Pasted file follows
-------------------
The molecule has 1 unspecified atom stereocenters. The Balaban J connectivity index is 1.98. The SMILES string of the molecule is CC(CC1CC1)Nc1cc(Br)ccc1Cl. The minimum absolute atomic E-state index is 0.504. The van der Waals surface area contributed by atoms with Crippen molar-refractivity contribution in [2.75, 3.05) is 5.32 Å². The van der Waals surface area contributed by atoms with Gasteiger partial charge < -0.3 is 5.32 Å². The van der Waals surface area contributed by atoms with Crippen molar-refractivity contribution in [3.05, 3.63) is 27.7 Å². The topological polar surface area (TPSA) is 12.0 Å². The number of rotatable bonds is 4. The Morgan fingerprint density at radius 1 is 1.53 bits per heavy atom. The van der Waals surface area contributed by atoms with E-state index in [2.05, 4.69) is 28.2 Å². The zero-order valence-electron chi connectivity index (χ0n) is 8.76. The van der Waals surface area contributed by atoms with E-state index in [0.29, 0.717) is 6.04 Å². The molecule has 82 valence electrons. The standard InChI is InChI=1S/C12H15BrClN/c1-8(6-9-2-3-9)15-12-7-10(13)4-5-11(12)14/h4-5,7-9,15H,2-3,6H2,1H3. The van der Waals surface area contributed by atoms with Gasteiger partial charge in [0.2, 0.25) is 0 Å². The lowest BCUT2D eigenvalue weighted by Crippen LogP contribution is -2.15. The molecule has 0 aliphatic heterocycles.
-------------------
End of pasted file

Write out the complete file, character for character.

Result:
The molecule has 1 unspecified atom stereocenters. The Balaban J connectivity index is 1.98. The SMILES string of the molecule is CC(CC1CC1)Nc1cc(Br)ccc1Cl. The minimum absolute atomic E-state index is 0.504. The van der Waals surface area contributed by atoms with Crippen molar-refractivity contribution in [2.75, 3.05) is 5.32 Å². The van der Waals surface area contributed by atoms with Gasteiger partial charge < -0.3 is 5.32 Å². The van der Waals surface area contributed by atoms with Crippen molar-refractivity contribution in [3.05, 3.63) is 27.7 Å². The topological polar surface area (TPSA) is 12.0 Å². The number of rotatable bonds is 4. The Morgan fingerprint density at radius 1 is 1.53 bits per heavy atom. The van der Waals surface area contributed by atoms with E-state index in [2.05, 4.69) is 28.2 Å². The zero-order valence-electron chi connectivity index (χ0n) is 8.76. The van der Waals surface area contributed by atoms with E-state index in [0.29, 0.717) is 6.04 Å². The molecule has 82 valence electrons. The standard InChI is InChI=1S/C12H15BrClN/c1-8(6-9-2-3-9)15-12-7-10(13)4-5-11(12)14/h4-5,7-9,15H,2-3,6H2,1H3. The van der Waals surface area contributed by atoms with Gasteiger partial charge in [0.2, 0.25) is 0 Å². The lowest BCUT2D eigenvalue weighted by Crippen LogP contribution is -2.15. The molecule has 0 aliphatic heterocycles.